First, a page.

In fact, the Davydov’s note and this story are 2 main problems of teaching for me. First focus is absolute inability to discover and automize learning, the second one is it’s amazing effectiveness. If it would be just not-discoverable, we wouldn’t care. It would be interesting, but only from the point of view of scientific research. But what about this indescribable effectiveness, when a child starts to learn something intensively on his own?

Classically in soviet pedagogy, teaching is a unity of teacher’s and learner’s actions. And uniting those things leads to the modern struggles. Uniting those two actions, you hide the possibility of independent learning efforts of a learner, a teacher is assumed to be a source of these efforts. What does this unity mean? It means that teacher is the main energizer,activator of the learning activity. Learner’s own energy and initiative is assumed to be, at best, a reply to the teacher’s special actions. This is the root of so-called «Active learning formats», that basically look similar to the electroshock. Due to different reasons, in 60s in Western pedagogy (thanks to psychologists like J. Bruner) the terms «teaching» and «learning» were distinguished, and learning became an independent subject to study.

My first argument is that to figure out the phenomenas mentioned above we need to distinguish teaching and learning in out theoretical models. Teaching as a process does not guarantee learning. Let’s take a look at how practice in pedagogy currently activates learning.

There are 3 «magical» recipes:

a) decrease the amount of children in the classroom to empower a teacher b) decrease the diversity of children in the classroom c) just eliminate the children who don’t want to learn in a way we organize for them. By the way, the option «c» has it’s western democratic analogy. It’s called «if a child doesn’t want to learn, pretend that it learns». In this case quasi-learning activity pretends to be a serious learning.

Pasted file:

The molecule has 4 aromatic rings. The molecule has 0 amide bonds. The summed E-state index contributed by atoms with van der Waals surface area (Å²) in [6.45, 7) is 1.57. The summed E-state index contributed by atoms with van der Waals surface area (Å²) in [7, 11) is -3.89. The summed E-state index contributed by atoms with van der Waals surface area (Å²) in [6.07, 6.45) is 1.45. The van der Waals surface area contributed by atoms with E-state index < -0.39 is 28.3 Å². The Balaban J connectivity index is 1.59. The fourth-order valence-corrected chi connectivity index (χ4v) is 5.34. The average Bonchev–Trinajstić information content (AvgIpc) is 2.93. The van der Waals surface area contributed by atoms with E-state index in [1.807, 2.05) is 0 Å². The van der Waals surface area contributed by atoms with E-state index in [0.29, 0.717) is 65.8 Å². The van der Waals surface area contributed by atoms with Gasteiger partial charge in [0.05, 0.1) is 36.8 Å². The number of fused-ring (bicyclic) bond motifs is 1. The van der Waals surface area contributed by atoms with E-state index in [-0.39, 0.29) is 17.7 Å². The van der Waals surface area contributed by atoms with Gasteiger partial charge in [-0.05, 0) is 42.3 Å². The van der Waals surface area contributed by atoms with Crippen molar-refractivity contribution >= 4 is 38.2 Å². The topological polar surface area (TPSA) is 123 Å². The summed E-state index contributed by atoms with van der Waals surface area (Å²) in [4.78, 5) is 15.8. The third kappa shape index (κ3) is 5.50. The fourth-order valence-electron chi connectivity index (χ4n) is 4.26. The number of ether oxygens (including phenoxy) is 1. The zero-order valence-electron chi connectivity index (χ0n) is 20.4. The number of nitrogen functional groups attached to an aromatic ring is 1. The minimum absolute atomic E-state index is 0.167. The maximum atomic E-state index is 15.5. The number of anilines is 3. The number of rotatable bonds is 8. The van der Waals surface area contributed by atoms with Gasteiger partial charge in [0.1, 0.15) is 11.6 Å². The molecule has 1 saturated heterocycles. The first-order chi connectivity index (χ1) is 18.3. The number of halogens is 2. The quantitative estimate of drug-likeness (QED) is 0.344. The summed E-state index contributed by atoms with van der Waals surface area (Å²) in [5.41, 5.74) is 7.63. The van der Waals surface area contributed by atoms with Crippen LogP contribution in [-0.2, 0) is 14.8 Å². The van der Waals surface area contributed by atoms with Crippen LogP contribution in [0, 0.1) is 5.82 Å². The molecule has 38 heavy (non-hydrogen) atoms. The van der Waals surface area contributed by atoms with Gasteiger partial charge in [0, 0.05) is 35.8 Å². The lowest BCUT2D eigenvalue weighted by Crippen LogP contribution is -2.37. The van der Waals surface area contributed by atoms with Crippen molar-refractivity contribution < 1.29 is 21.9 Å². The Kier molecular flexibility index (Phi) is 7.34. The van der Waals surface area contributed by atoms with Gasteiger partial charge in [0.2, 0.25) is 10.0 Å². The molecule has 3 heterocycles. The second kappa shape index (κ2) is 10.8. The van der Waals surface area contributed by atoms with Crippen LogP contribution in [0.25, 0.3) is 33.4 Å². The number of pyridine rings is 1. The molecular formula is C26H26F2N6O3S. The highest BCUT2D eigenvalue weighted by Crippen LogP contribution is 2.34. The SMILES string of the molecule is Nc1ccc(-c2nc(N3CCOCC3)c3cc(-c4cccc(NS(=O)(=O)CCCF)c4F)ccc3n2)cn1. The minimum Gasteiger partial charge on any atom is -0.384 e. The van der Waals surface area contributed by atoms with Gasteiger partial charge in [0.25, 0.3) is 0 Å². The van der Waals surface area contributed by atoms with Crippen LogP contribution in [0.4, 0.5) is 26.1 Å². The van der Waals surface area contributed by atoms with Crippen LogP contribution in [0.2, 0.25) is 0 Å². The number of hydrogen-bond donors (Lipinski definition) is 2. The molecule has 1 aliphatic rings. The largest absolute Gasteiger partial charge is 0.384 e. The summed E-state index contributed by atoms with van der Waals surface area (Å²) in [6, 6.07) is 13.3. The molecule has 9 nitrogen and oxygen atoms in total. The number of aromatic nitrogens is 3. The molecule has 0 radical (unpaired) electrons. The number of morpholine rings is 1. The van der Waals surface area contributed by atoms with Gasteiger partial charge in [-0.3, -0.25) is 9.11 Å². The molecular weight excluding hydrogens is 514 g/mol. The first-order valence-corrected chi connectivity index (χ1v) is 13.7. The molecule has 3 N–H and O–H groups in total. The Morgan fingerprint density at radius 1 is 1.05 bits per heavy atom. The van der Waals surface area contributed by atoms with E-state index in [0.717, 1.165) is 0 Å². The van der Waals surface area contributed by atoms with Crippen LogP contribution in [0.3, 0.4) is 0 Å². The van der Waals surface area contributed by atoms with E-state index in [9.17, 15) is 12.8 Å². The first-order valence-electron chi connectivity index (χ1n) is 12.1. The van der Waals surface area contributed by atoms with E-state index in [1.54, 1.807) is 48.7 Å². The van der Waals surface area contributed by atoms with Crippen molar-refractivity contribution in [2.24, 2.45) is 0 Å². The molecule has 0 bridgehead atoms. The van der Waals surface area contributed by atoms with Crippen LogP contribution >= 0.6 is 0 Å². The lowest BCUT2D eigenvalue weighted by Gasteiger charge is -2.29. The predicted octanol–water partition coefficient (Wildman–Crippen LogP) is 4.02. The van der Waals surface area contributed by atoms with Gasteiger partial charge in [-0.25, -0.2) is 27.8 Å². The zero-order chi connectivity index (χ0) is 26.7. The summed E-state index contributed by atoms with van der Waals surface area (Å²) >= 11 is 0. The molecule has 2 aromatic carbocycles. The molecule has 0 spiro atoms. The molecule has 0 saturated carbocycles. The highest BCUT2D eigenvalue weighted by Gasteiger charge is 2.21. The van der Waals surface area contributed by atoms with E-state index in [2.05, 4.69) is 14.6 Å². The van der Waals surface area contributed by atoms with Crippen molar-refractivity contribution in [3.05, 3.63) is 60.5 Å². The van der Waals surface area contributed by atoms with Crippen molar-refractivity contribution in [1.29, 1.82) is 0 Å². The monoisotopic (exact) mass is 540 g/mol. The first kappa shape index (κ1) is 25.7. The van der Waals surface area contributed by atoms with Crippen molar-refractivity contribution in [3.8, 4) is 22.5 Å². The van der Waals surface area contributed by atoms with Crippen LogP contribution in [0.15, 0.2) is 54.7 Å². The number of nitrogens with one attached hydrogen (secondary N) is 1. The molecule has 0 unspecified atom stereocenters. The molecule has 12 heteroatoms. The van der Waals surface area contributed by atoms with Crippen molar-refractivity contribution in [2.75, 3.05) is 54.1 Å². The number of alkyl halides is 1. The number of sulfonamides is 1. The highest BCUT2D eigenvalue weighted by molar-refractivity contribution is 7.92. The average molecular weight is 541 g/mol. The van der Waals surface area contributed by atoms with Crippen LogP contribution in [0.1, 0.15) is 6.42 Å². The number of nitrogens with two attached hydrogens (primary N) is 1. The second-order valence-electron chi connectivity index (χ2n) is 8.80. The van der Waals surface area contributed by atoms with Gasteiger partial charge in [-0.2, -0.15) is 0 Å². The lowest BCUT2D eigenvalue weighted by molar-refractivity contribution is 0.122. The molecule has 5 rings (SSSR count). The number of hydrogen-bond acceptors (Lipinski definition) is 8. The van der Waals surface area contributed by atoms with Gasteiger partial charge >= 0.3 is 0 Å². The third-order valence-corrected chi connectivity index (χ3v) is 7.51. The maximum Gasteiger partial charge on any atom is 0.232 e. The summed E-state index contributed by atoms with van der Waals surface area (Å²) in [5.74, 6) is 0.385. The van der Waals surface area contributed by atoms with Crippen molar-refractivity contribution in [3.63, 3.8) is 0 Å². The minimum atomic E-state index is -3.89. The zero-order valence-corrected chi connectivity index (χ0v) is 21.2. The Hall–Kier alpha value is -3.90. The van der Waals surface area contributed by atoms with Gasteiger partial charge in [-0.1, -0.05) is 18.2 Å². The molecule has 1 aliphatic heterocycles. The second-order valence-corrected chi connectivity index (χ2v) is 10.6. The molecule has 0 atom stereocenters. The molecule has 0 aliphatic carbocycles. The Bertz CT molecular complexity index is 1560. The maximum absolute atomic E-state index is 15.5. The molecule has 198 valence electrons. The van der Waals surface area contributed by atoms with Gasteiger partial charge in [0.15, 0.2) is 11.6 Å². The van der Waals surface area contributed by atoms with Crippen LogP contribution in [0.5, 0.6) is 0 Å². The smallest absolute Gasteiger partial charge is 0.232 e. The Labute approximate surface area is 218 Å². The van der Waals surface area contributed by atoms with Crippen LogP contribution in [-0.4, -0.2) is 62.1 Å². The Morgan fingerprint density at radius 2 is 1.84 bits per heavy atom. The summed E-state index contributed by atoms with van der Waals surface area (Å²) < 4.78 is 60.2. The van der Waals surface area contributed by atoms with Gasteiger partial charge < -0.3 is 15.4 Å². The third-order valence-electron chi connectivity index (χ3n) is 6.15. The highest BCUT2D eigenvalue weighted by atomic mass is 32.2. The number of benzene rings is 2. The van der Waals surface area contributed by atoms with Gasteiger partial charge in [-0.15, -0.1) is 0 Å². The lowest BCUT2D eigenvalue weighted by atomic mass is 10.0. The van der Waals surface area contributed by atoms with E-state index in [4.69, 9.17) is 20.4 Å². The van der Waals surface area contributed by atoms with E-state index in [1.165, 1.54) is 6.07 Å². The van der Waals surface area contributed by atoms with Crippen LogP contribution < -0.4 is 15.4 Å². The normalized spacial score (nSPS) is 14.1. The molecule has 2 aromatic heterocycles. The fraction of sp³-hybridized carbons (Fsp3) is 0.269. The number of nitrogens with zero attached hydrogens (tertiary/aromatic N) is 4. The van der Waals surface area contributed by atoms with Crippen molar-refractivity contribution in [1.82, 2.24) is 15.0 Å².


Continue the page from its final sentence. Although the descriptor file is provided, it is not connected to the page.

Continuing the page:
I don’t propose to follow the western pedagogics in this way. This leads to my second statement: in western pedagogy learning is assumed to be equal to adoption and processing information. Obviously, adoption of information is important and interesting. For instance, we need to keep in mind the researches in adoption differences (that helped to build the theory of teaching styles). I.e. if a child processes information visually, show more; audibly — speak more. But why do we call this pedagogy «child-centric»? I think this is just the next stage of child-manipulative pedagogy. So, what’s so different between learning and adoption? Seemingly obvious answer is more independency. But we shouldn’t be teaching while encouraging independent learning work. That’s a dangerous mix.

Here is my statement. Learning is a unity of independent learning activity and organizational (managing) attitude towards it.
*which means that learning consists of two parts. The first one is the learning activity one is doing. The second is the attitude he has towards it: not «co-existing» with the activity, not «allowing it to happen to him», not «accepting» it, but initiating and managing this activity [note from the translator] *

Independent learning activity is not the only feature of learning. The most crucial part is this built-up process a child does to manage the activity, to set the goals and tasks. You can argue either a child does it consciously — I bet, not always. But it builds this complex structure, when a person does an activity and organize it at the same time. It doesn’t exclude organizing function of a teacher, but doesn’t delegate it to him completely, either.